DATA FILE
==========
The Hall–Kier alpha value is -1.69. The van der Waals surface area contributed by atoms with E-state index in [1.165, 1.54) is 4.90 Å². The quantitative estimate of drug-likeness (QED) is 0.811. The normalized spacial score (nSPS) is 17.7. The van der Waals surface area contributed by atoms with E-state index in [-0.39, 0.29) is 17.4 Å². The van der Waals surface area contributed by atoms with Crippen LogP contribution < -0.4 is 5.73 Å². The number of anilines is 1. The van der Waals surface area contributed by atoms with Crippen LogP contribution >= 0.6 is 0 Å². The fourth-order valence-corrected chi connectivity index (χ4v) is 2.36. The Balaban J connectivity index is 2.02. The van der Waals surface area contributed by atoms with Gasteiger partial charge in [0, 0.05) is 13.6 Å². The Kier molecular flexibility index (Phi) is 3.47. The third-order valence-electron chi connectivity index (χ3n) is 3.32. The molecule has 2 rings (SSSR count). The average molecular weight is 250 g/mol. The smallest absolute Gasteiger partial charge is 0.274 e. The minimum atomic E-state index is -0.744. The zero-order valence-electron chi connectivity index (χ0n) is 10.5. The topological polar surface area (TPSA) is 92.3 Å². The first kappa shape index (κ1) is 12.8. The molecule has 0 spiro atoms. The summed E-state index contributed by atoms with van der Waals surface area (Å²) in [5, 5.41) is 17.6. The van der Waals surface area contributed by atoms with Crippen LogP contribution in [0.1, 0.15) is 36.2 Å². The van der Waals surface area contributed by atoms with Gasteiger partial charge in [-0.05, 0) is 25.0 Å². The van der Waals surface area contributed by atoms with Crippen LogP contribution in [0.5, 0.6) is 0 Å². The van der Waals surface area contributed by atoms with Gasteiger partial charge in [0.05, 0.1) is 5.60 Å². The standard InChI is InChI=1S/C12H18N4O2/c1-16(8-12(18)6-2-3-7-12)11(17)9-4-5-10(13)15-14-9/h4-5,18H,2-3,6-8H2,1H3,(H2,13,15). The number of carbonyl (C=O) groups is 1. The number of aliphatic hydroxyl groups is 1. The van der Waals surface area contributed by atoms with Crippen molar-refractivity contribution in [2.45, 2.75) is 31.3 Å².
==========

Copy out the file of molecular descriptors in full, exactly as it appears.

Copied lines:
The Hall–Kier alpha value is -1.69. The van der Waals surface area contributed by atoms with E-state index in [1.165, 1.54) is 4.90 Å². The quantitative estimate of drug-likeness (QED) is 0.811. The normalized spacial score (nSPS) is 17.7. The van der Waals surface area contributed by atoms with E-state index in [-0.39, 0.29) is 17.4 Å². The van der Waals surface area contributed by atoms with Crippen LogP contribution < -0.4 is 5.73 Å². The number of anilines is 1. The van der Waals surface area contributed by atoms with Crippen LogP contribution >= 0.6 is 0 Å². The fourth-order valence-corrected chi connectivity index (χ4v) is 2.36. The Balaban J connectivity index is 2.02. The van der Waals surface area contributed by atoms with Gasteiger partial charge in [0, 0.05) is 13.6 Å². The Kier molecular flexibility index (Phi) is 3.47. The third-order valence-electron chi connectivity index (χ3n) is 3.32. The molecule has 2 rings (SSSR count). The average molecular weight is 250 g/mol. The smallest absolute Gasteiger partial charge is 0.274 e. The minimum atomic E-state index is -0.744. The zero-order valence-electron chi connectivity index (χ0n) is 10.5. The topological polar surface area (TPSA) is 92.3 Å². The first kappa shape index (κ1) is 12.8. The molecule has 0 spiro atoms. The summed E-state index contributed by atoms with van der Waals surface area (Å²) in [5, 5.41) is 17.6. The van der Waals surface area contributed by atoms with Crippen LogP contribution in [0.1, 0.15) is 36.2 Å². The van der Waals surface area contributed by atoms with Gasteiger partial charge in [-0.05, 0) is 25.0 Å². The van der Waals surface area contributed by atoms with Crippen LogP contribution in [0.5, 0.6) is 0 Å². The van der Waals surface area contributed by atoms with Gasteiger partial charge in [0.05, 0.1) is 5.60 Å². The standard InChI is InChI=1S/C12H18N4O2/c1-16(8-12(18)6-2-3-7-12)11(17)9-4-5-10(13)15-14-9/h4-5,18H,2-3,6-8H2,1H3,(H2,13,15). The number of carbonyl (C=O) groups is 1. The number of aliphatic hydroxyl groups is 1. The van der Waals surface area contributed by atoms with Crippen molar-refractivity contribution in [2.45, 2.75) is 31.3 Å².